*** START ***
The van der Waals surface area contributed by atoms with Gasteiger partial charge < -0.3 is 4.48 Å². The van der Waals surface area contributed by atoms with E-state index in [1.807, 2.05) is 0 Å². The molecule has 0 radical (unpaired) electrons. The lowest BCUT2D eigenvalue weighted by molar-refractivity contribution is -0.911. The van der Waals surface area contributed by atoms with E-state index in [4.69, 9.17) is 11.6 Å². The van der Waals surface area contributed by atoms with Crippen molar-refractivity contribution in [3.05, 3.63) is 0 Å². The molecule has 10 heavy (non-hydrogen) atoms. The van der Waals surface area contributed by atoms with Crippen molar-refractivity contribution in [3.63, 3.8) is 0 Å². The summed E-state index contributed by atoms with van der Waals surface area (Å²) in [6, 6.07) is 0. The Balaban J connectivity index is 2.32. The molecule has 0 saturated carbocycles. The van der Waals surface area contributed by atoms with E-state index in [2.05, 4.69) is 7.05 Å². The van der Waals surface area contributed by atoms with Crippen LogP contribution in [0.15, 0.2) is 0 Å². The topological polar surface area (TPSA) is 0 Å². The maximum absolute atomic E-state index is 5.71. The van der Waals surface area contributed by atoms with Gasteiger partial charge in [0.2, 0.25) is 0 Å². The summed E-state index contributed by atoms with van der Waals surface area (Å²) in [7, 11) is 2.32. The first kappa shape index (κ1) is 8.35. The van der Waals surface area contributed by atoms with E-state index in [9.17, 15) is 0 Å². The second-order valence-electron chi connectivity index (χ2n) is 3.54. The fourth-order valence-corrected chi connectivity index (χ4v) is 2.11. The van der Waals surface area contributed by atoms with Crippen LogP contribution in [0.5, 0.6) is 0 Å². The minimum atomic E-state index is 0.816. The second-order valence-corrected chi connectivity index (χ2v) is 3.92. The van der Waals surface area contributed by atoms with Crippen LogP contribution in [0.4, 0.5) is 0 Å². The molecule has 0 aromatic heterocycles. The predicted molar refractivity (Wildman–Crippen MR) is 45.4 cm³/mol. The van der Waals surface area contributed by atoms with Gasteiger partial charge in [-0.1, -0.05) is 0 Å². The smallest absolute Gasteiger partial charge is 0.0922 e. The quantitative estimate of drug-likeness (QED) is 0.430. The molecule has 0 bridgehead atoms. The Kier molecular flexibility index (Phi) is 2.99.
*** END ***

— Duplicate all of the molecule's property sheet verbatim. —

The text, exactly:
The van der Waals surface area contributed by atoms with Gasteiger partial charge < -0.3 is 4.48 Å². The van der Waals surface area contributed by atoms with E-state index in [1.807, 2.05) is 0 Å². The molecule has 0 radical (unpaired) electrons. The lowest BCUT2D eigenvalue weighted by molar-refractivity contribution is -0.911. The van der Waals surface area contributed by atoms with E-state index in [4.69, 9.17) is 11.6 Å². The van der Waals surface area contributed by atoms with Crippen molar-refractivity contribution in [3.05, 3.63) is 0 Å². The molecule has 10 heavy (non-hydrogen) atoms. The van der Waals surface area contributed by atoms with Crippen molar-refractivity contribution in [3.63, 3.8) is 0 Å². The summed E-state index contributed by atoms with van der Waals surface area (Å²) in [6, 6.07) is 0. The Balaban J connectivity index is 2.32. The molecule has 0 saturated carbocycles. The van der Waals surface area contributed by atoms with E-state index in [2.05, 4.69) is 7.05 Å². The van der Waals surface area contributed by atoms with Crippen LogP contribution in [0.15, 0.2) is 0 Å². The topological polar surface area (TPSA) is 0 Å². The maximum absolute atomic E-state index is 5.71. The van der Waals surface area contributed by atoms with Gasteiger partial charge in [0.2, 0.25) is 0 Å². The summed E-state index contributed by atoms with van der Waals surface area (Å²) in [7, 11) is 2.32. The first kappa shape index (κ1) is 8.35. The van der Waals surface area contributed by atoms with E-state index in [9.17, 15) is 0 Å². The second-order valence-electron chi connectivity index (χ2n) is 3.54. The fourth-order valence-corrected chi connectivity index (χ4v) is 2.11. The van der Waals surface area contributed by atoms with Crippen LogP contribution in [0.5, 0.6) is 0 Å². The minimum atomic E-state index is 0.816. The second-order valence-corrected chi connectivity index (χ2v) is 3.92. The van der Waals surface area contributed by atoms with Crippen LogP contribution in [0.4, 0.5) is 0 Å². The molecule has 0 aromatic heterocycles. The predicted molar refractivity (Wildman–Crippen MR) is 45.4 cm³/mol. The van der Waals surface area contributed by atoms with Gasteiger partial charge in [-0.1, -0.05) is 0 Å². The smallest absolute Gasteiger partial charge is 0.0922 e. The quantitative estimate of drug-likeness (QED) is 0.430. The molecule has 0 bridgehead atoms. The Kier molecular flexibility index (Phi) is 2.99.